When Pastor “Requests” a Certain Song

RE-POST: Here was one of our popular posts of 2013…

Got this question from a worship leader the other day about his pastor’s song request versus God’s leading him. Would you have advised this person differently? –Dwayne

My pastor had requested for us to do a song this past week. I had it on my original song list. However, as I was driving to worship practice I was praying. God said to me He wanted songs of surrender. So I changed the entire second half of the song list. I had to take out pastor’s request, for the sake of time. He was clearly upset after the service by what I’d done. How could I have handled this better?

Dear Worship Leader, here’s my advice to you:

When the pastor asks for a song, as far as you’re concerned, that IS God’s voice, speaking through him to you. Never go against the directive of your pastor, under any circumstances. He is your spiritual leader and boss. I know you meant nothing disrespectful by disregarding his request. You were simply trying to be sensitive to the Holy Spirit (which is commendable!) But next time you feel potentially led in a different direction than your pastor has requested of you, I strongly suggest the following steps:

1. Talk with him or her beforehand. Explain why you would like to change the song to something else.
2. Humbly ask him if he is OK with the change you want to make.
3. If he says yes, then go with it, and plan to do his request at a service in the near future if he still wants it.
4. If he says he really prefers you go ahead and do his song as requested, then joyfully submit and do it.
5. Trust God with the outcome either way. God will hold you responsible for following your pastor, and He’ll hold your pastor responsible for following Him.


  • Jan

    I had a situation that was a variation on this. I had a new pastor. EVERY week about two hours before rehearsal he’d give me songs he wanted me to to do this weekend. Never mind that I’d sent out the order and everyone had already prepared – and even worse, they were never songs on our master list. So even though I knew them personally, the band and vocalists may not and I never had a chart on hand so I’d be frantically rushing around doing that 10 minutes before each rehearsal. I talked to him and talked to him about just giving me some notice and heads up so I get do a good job getting the team ready but it never stopped. In this instance I felt this was hugely disrespectful to not only me, but our team. It put us in a horrible position. Pastors are not ALWAYS right, although in general I agree with this post. Sometimes they have things to learn as well…….

  • Dwayne

    Thanks for this great comment Jan! I agree with you that pastors are not always right, for sure. Talking with them about it; praying with them, even pointing out their error is all appropriate and needed within our scope of leadership as worship leaders. But at the end of the day, we still have to support them and follow their lead (unless what they are expecting of us is unscriptural or morally or ethically questionable, of course.)

  • Dudley

    The key to avoiding these problems is communication. Ask your pastor what he expects. In turn, if what he requests is not easily fulfilled, explain the process. He may have wrong understanding about music, or he may think you can do anything.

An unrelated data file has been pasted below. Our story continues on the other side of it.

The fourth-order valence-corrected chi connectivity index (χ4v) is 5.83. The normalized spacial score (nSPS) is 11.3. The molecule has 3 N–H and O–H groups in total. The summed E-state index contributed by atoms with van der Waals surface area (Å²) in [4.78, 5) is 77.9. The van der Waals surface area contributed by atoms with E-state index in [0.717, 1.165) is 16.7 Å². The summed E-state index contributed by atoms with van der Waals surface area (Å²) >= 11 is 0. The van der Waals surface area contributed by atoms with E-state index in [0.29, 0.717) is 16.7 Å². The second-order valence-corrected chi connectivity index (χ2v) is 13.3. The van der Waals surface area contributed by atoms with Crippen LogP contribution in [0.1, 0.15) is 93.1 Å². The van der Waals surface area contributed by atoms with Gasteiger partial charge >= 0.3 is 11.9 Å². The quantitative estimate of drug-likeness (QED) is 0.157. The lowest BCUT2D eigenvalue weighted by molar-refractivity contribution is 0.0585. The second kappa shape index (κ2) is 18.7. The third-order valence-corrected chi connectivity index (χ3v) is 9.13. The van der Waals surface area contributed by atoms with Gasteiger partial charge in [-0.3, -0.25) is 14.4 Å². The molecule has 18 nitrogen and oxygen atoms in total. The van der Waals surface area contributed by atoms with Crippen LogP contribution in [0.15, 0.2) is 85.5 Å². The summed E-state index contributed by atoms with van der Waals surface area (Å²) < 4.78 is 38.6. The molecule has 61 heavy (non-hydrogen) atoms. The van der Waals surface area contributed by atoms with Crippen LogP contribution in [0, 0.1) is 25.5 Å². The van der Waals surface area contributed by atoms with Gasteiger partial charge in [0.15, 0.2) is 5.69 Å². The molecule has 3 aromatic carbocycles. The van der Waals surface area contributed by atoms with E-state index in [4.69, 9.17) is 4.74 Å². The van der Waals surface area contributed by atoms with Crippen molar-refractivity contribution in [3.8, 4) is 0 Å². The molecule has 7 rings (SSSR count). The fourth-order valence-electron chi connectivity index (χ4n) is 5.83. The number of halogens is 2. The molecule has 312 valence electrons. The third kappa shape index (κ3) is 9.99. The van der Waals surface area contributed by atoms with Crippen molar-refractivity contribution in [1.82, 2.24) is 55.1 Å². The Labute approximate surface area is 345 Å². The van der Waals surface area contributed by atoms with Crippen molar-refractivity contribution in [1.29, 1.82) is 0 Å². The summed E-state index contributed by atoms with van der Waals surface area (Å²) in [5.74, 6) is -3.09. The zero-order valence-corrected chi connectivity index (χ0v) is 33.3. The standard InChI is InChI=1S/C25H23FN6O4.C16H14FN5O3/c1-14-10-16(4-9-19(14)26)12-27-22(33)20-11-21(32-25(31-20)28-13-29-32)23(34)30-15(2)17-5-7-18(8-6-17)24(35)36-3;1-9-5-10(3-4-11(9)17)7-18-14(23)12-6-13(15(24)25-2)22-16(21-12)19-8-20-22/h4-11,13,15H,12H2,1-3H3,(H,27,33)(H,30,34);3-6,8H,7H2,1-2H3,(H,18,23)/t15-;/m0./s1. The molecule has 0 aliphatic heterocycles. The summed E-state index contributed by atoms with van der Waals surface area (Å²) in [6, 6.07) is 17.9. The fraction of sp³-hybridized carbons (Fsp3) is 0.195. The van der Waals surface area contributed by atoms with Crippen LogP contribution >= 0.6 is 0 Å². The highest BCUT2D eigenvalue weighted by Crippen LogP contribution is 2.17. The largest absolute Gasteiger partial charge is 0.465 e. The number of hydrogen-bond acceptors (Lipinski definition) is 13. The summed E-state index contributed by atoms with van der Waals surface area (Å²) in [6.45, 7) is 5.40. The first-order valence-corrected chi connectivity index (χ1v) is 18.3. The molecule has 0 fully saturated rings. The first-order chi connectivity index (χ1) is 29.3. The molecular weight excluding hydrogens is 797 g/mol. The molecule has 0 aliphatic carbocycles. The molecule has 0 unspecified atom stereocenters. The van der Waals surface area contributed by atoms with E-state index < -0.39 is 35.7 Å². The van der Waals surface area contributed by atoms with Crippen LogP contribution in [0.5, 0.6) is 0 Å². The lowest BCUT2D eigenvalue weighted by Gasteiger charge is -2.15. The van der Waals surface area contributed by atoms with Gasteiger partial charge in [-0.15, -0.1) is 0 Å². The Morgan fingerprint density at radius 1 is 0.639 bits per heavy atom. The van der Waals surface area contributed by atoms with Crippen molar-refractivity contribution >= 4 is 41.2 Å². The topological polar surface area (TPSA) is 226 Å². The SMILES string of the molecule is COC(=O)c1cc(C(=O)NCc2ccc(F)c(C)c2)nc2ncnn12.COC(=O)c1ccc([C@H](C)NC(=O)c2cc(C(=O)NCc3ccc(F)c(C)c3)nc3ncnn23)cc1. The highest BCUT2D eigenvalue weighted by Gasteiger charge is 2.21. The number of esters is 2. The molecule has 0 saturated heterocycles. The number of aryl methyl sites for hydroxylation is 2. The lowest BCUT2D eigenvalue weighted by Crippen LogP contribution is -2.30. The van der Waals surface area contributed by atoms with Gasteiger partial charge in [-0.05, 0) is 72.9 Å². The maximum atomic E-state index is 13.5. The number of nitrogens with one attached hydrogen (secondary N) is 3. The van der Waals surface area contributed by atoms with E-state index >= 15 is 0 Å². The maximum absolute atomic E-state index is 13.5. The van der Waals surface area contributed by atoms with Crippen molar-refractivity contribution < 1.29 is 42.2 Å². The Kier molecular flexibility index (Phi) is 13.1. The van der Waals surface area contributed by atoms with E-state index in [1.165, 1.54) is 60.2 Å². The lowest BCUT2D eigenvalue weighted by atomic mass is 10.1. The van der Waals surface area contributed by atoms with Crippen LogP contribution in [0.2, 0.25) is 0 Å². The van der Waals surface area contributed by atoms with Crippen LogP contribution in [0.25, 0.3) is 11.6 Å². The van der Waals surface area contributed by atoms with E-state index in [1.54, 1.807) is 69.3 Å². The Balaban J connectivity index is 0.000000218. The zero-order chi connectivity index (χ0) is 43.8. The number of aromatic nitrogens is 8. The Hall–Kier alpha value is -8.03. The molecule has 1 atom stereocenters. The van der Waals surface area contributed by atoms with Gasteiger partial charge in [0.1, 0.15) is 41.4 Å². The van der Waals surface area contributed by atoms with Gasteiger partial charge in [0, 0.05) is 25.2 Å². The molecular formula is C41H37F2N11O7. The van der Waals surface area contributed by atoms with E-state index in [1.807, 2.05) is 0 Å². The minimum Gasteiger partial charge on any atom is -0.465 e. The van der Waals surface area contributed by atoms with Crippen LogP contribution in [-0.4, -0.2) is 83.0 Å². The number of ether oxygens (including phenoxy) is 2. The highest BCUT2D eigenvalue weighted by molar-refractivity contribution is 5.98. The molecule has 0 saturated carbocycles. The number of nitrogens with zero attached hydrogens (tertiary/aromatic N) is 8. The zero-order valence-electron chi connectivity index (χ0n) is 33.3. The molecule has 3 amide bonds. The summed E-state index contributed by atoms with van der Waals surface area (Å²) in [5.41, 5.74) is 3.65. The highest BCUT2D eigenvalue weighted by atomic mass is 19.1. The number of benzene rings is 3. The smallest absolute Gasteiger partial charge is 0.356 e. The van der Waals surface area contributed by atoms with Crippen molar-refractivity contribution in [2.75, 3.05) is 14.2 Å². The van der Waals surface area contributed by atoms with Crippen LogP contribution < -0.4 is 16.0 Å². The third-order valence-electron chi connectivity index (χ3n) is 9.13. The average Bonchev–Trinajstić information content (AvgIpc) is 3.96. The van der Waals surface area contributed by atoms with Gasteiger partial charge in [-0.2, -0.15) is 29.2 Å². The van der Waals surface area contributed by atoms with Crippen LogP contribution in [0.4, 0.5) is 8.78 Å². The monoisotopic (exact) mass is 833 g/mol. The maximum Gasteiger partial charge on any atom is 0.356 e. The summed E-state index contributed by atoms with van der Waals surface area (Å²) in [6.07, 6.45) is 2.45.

At any rate, communicating will keep the emotions in check and minimize offense – both directions.

    When the pastor and worship leader are out of sync, the people are the ones who lose.

  • Dr Shirley Lynn

    First, how disrepectful of the man of God. God has placed him there and you are under his guideance not yours. This is a problem of rebellion and God does not honor that attitude.
    I am sure it wasn’t God talking to you telling you to disrepect YOUR pastor.

  • Ed Emmerling

    Thanks for the good word Dwayne. I agree. I would also say that the other situation shared a out always changing last minute is a different deal and needed addressing. I believe the Pastor is the Worship Leader. By the way I believed that when I was not the Pastor too.

  • BobbyG

    I had a similar experience – times 3. That’s right, my pastor asked me to lead the same set of songs three weeks in a row. When I asked his reasons, they weren’t particularly “spiritual” but mostly reflective of a different understanding of leadership. He even admitted he wouldn’t preach the same sermon three weeks in a row either. I told him I would be giving my best but I, as I said, asked questions to give him the opportunity to have and operate from a different perspective.

    All in all, we are under-shepherds and we are called to serve as unto the Lord.

    The rest, as they say, is God’s “problem.” 🙂

  • Next Level Worship

    Thanks for all the great input everyone! Wow Bobby, 3 times in a row. Now that’s a first for me. Never heard of that harming. Sounds like you handled it like a champ!

  • Scott L.

    Am I the only one who was alarmed by the statement made in step #1 of the original answer?…”Talk with him or her…” “HER”???…REALLY??…Let’s read 1Timothy 2 & Titus 1 & 2. If you disagree, then you disagree with Him…not me.

  • Ruth

    How utterly unnerving of that Worship pastor to assume that he had the reigns and the direction of the service in his hands — unless he sat in the chair beside the Pastor the entire week, studied and was led by God toward the message of the week, encountered the same hurting/rejoicing/seeking people in the congregation, was privy to every conversation and email of the ministry that week…you get where I’m going with this! Worship Leader – you are a tool to lead and assist in leading the worship…you need to sit down the Pastor and work through these issues, but you were REALLY OUT OF LINE!

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